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Alaska Thunderfuck auditioned for the very first season of RuPaul’s Drag Race, but it would be four years before she finally appeared on the show under the more TV-friendly moniker of Alaska. She was easily one of the stand-out drag queens of season five, but despite a performance that kept her from having to lip sync for her life (she’s one of the few contestants in Drag Race herstory to accomplish this), Alaska finished the season as a runner-up while Jinkx Monsoon took the crown. Since then, Alaska’s had a fruitful career as a touring drag queen, social media personality, and recording artist, exhibiting a level of talent that made her an immediate front-runner when it was announced she would return for RuPaul’s Drag Race All Stars 2. She slayed the competition, winning more challenges than any other queens while giving the producers plenty of material to create a compelling dramatic narrative for her on screen. She also secured her spot in the Drag Race hall of fame when she was crowned the champion of All Stars 2 last week. Alaska spoke to The A.V. Club about her decision-making on the show, dealing with social media reactions, and what inspired her to come clean in her new confessional single, “The T.”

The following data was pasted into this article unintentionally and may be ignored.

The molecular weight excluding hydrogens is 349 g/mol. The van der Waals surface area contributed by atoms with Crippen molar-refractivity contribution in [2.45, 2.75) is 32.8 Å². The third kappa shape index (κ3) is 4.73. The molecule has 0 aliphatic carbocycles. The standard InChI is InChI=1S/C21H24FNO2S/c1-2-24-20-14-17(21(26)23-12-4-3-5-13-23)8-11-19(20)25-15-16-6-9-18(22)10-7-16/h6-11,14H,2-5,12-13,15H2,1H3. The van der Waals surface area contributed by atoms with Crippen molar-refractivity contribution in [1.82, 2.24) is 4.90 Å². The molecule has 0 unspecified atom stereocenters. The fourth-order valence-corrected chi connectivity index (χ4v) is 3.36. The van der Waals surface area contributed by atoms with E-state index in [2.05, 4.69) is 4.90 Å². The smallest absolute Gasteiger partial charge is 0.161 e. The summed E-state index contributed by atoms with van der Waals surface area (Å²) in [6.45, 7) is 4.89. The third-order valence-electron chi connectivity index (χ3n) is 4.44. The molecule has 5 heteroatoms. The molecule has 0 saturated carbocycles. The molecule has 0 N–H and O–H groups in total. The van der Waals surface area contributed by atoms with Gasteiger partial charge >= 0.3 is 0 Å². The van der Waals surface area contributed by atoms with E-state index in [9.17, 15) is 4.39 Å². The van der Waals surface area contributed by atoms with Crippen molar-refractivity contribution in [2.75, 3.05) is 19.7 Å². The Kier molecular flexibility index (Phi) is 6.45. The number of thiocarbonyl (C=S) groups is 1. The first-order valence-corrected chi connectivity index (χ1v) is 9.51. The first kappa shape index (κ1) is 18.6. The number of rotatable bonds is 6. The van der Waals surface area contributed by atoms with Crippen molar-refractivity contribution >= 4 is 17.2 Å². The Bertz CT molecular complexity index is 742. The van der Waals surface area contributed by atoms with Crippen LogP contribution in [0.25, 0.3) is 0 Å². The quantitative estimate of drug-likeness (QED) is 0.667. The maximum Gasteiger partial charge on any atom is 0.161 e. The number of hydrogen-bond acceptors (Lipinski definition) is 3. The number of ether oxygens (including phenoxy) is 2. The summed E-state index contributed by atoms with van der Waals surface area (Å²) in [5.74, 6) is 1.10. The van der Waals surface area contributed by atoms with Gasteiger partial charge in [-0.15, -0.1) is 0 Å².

The A.V. Club: Did you have any hesitation about going back to Drag Race for All Stars 2?


Alaska Thunderfuck: For me, there was no question about it. It’s like, when RuPaul calls, I answer. And so, I was like, “Yes, absolutely.” I had to go back in there, and I had to do it.

AVC: Your Mae West in the Snatch Game was when you really rose to the top of the competition. What inspired that pretty risky choice?

AT: I don’t know. I think it—I mean, I’m obsessed with The Golden Girls. I thought about doing Blanche Devereaux, but I can’t do Blanche Devereaux because she’s a fictional character. So, it was like, Mae West is basically Blanche Devereaux without a Southern accent. So, it was a combination of things. But then I felt really blessed by the lord. Because when we were at the studio, there were all these posters of Mae West everywhere, because it was the studio where Mae West used to make her films in Hollywood. So, I felt like it was a very blessed moment. It was a really lucky moment.


AVC: And how did it feel to have Roxxxy Andrews do a not-that-great impression of you on the Snatch Game?

AT: Oh, I thought she’s never looked more beautiful.